I can understand how newly-minted Presidents and Presidents-elect chafe at the overweening presence of the media in their daily activities. But I am not prepared to offer them much sympathy when they complain; particularly when, as in Barack Obama’s case, they have benefited so mightily from favorable–yea, fawning–media coverage and were propelled to the Presidency itself as a consequence of that fawning coverage. Perhaps, like the gods, the media first makes proud those whom it would destroy but I don’t think that Barack Obama is complaining about media coverage because he fears that reverse karma is on its way.
Rather, he is complaining because while he wants to be at the apex of the political pyramid, he does not want to put up with the inconveniences that fame brings to those who possess vast political power.
To which, I say “boo-hoo.” I empathize with the difficulty the Obamas must be having in acclimating themselves with their new life but no one made Barack Obama run for the Presidency and no one made Michelle Obama asset to the run. They signed up for all of this and they should have understood from the outset that there was a price to be paid in deciding to go for the Ultimate American Political Brass Ring. In return for having to put up with the constant presence of a press pool, the President-elect is going to have vast amounts of political power, a healthy salary, adulation from all of the “right people” and even more money waiting for him when he leaves office. Oh, and there will be other political, social and financial advantages the likes of which we ordinary mortals will not even be able to comprehend.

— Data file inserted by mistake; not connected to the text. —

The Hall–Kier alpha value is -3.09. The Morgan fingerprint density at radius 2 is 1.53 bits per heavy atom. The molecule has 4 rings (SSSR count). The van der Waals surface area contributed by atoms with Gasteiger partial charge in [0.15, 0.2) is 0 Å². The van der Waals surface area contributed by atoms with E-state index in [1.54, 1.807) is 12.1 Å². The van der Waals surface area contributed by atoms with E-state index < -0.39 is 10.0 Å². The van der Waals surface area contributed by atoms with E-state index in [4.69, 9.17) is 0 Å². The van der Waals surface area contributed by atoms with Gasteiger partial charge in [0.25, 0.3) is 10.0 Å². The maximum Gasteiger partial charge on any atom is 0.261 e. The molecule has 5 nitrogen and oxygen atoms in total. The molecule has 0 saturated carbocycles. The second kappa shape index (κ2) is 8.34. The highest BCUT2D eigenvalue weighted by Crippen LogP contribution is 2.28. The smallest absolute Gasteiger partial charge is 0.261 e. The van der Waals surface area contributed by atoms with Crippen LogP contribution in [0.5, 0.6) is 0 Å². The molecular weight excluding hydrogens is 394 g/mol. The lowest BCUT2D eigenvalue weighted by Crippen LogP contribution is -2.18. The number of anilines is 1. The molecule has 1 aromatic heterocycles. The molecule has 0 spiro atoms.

So forgive me if I fail to shed a tear for the President-elect’s loss of privacy. He should have known what was coming and he should not have decided to run for President if he could not take the media heat. Maybe some good will come out of this and he will be able to understand more readily the kind of nonsense that President Bush and Vice President Cheney had to put up with–nonsense that led to the very kind of intrusive coverage (and perhaps eventually, negative stories) that Barack Obama now encounters in his daily life.